Recently, an optometrist voiced this concern, while asking for advice. They said:
“My frame sellers are always worried about being too pushy. I can’t get them to increase sales. What do I do?”
This is one of most common complaints that I hear from practice owners and practice managers. Their staff is overly worried about patient perception and under concerned about sales. So, what is the solution? I would offer 3 steps to increase sales and motivate staff.
First: Spiff or bonus your employees. The number one way to persuade your sellers to increase sales is to offer them a chance to make more money. I talk about this more in the ProSight Success system, but in brief, here is one way. Determine number of frames you need to turn your frame board over 2.5 times in a year. Divide that number by your business days. Bonus your staff any time they exceed that number in a day with things like breakfast and coffee. Additionaly, you can cash bonus them when they exceed those numbers for a month (number of frames x 2.5 divided by 12).
Second: Demand it. Gather your sellers together and explain this necessary component of their job. You sell eye care fashion. Your frame sellers are salespeople. Then, evaluate them accordingly. You’ll quickly find out which employees are the ones you need and which you don’t.
Third: Begin the frame selling process in the exam room. I can’t tell you how many doctors refuse to do this. But here is the truth: many people have some manner of frame contribution accompanying their exam benefits. Don’t let that go to waste. Even with no change, your patients should not waste their hard earned and paid for insurance benefits. Additionally, carry stylish frames and spe3k to the benefits of second pairs and sunglasses. Doctors can’t be more shy to sell than their staff is.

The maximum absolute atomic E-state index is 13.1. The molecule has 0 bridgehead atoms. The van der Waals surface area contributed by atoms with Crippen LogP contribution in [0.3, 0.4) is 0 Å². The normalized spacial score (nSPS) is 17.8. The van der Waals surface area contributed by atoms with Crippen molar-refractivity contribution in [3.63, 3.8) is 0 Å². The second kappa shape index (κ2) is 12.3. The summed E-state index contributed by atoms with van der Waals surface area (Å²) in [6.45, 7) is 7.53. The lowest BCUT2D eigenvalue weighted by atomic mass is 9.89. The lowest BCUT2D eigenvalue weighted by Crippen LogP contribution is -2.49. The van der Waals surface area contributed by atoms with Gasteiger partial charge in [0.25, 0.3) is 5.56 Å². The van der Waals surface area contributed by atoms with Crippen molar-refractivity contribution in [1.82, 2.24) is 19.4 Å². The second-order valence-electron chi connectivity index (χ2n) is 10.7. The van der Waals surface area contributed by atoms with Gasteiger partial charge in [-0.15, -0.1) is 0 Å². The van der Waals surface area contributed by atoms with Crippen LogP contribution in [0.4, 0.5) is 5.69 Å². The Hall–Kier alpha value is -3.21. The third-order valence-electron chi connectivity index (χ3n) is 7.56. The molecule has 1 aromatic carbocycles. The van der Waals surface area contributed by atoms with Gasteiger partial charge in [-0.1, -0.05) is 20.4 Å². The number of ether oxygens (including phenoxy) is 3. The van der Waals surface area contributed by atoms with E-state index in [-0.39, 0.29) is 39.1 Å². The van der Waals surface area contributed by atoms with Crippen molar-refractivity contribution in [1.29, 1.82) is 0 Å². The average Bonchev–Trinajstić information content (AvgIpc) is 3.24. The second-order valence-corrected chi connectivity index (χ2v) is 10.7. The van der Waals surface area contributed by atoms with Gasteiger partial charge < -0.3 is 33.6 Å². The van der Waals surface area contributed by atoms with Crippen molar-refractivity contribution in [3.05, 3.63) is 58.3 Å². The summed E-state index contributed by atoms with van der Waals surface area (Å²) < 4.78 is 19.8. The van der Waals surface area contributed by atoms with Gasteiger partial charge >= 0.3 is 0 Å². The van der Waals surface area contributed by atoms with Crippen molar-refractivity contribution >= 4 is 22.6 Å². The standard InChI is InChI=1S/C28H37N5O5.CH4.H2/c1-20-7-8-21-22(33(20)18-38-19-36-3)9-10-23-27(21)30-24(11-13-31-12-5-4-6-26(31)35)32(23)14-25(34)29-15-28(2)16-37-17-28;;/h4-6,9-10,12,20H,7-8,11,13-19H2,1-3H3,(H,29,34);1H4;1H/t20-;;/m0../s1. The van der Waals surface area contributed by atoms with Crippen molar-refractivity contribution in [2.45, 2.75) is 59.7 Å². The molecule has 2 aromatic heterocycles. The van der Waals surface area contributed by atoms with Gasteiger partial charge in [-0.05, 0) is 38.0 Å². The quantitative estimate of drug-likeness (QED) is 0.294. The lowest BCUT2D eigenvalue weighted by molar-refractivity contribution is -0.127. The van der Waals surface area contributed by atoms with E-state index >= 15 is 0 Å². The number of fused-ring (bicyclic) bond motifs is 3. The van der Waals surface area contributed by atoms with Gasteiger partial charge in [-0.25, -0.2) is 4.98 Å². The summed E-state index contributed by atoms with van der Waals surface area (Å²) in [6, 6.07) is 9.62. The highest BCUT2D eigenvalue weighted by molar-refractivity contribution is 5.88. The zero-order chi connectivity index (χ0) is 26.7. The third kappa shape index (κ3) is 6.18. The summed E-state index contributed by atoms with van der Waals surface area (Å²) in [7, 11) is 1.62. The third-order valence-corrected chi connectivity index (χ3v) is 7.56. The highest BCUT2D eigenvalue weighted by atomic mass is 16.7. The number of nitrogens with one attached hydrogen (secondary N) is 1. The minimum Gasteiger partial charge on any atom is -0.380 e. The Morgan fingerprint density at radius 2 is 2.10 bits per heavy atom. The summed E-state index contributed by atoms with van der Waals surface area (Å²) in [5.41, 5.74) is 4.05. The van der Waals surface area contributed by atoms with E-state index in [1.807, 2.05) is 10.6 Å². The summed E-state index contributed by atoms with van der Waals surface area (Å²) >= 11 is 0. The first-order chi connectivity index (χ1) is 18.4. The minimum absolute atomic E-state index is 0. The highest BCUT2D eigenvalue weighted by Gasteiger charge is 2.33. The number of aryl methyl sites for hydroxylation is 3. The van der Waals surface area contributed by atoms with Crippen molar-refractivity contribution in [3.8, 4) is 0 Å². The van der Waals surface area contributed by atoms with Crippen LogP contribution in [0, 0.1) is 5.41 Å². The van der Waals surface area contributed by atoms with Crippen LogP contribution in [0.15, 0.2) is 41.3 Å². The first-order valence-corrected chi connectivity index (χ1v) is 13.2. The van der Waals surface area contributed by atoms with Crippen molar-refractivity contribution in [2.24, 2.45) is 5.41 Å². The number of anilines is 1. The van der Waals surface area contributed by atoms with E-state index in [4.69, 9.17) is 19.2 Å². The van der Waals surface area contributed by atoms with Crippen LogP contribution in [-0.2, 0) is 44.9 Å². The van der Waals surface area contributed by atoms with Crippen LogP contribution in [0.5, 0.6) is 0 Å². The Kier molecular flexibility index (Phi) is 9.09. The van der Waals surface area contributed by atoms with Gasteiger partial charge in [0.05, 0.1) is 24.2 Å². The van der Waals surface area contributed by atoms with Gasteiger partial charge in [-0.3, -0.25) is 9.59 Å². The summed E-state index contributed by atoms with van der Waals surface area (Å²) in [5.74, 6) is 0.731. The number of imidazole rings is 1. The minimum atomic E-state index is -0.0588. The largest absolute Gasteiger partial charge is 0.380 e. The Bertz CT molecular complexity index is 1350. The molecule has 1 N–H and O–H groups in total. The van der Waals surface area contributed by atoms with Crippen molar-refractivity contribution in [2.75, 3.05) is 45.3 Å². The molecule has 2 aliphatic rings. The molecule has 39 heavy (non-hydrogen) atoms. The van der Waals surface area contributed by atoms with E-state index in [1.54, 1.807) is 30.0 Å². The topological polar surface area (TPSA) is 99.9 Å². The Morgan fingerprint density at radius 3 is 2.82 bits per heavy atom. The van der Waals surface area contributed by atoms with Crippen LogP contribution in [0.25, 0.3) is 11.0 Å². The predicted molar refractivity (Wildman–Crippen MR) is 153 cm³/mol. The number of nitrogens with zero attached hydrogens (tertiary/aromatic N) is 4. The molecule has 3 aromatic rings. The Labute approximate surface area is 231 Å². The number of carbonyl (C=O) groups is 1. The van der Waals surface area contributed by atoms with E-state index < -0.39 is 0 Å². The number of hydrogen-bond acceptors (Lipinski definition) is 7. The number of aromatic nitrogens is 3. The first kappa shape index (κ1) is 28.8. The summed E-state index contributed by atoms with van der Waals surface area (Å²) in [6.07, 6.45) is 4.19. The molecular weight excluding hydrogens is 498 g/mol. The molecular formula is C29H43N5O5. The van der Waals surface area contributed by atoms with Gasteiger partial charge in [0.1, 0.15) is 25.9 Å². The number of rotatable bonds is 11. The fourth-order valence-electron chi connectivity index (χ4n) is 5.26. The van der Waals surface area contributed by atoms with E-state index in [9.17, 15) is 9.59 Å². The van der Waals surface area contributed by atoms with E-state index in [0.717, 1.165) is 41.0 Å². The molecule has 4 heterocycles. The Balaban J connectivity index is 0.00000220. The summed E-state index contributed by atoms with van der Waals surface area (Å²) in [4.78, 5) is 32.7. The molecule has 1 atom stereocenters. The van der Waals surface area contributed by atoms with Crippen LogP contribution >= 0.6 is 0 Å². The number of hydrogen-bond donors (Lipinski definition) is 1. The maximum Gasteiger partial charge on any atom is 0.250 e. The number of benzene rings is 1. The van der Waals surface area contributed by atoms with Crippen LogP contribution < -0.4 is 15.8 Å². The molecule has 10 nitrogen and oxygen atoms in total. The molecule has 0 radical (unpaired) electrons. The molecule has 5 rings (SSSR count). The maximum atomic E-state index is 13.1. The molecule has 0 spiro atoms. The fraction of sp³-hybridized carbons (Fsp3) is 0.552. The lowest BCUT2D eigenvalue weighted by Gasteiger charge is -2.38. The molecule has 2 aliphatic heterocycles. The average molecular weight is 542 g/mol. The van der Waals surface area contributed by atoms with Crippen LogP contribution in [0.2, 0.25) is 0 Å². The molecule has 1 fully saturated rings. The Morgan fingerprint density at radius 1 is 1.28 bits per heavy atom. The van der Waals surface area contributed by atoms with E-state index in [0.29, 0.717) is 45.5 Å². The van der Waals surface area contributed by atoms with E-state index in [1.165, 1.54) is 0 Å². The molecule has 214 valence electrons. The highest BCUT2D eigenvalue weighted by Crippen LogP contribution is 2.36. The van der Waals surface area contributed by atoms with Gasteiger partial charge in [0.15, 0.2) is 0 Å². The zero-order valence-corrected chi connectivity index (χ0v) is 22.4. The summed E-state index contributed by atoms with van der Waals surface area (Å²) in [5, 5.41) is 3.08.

So, if your sellers aren’t selling, the owner and manager have to own their responsibility in that problem. Then, spiff your staff, demand high performance, and help the sales out in the exam lane. This will make an immediate impact on your staff and your numbers.
These and other types of resources can be found in our Prosight Success System. Check it out, and let us know how we can help further.
ProSight Success System
Without a clearly designed and purposefully enforced employee manual, your staff cannot succeed.
Let’s be honest, even the best employees struggle to maintain their motivation day in and day out. Let’s be even more honest, so do you. One help to reinforce motivation is an employee manual.
I’m not talking about a list of to do’s and don’ts. A manual must include those things, but a helpful manual also includes elements of how employees will be celebrated and incentivized. Additionaly, speaking to those elements on a regular basis will grow a culture
So, what are those elements?
Of course, a manual must make things clear like attendance expectations, appearance, evaluations, etc.
But if a manual only speaks to those things, it appears as if everything is a negative. Don’t look this way. Don’t be late. We will evaluate you to tell you how you are messing up.
What if you included some overlooked elements in your manual? What are some of those elements?
A manual should speak to how appreciation is shown to your staff.
A manual should speak to how employees can reach bonuses.
A manual should speak to how staff can earn raises.
What are their promotion opportunities?
Think of your manual as a tool for motivation instead of 10 commandments not to be broken. Do that, review them and celebrate achievement, and watch the culture of your office grow.
Resources to help you create office policies for your manual, as well as many other tools, can be found in our Prosight Success System. Check it out, and let us know how we can help further.
ProSight Success System
Last week, the Fyre Fest, a supposed luxury VIP musical festival made all the wrong headlines.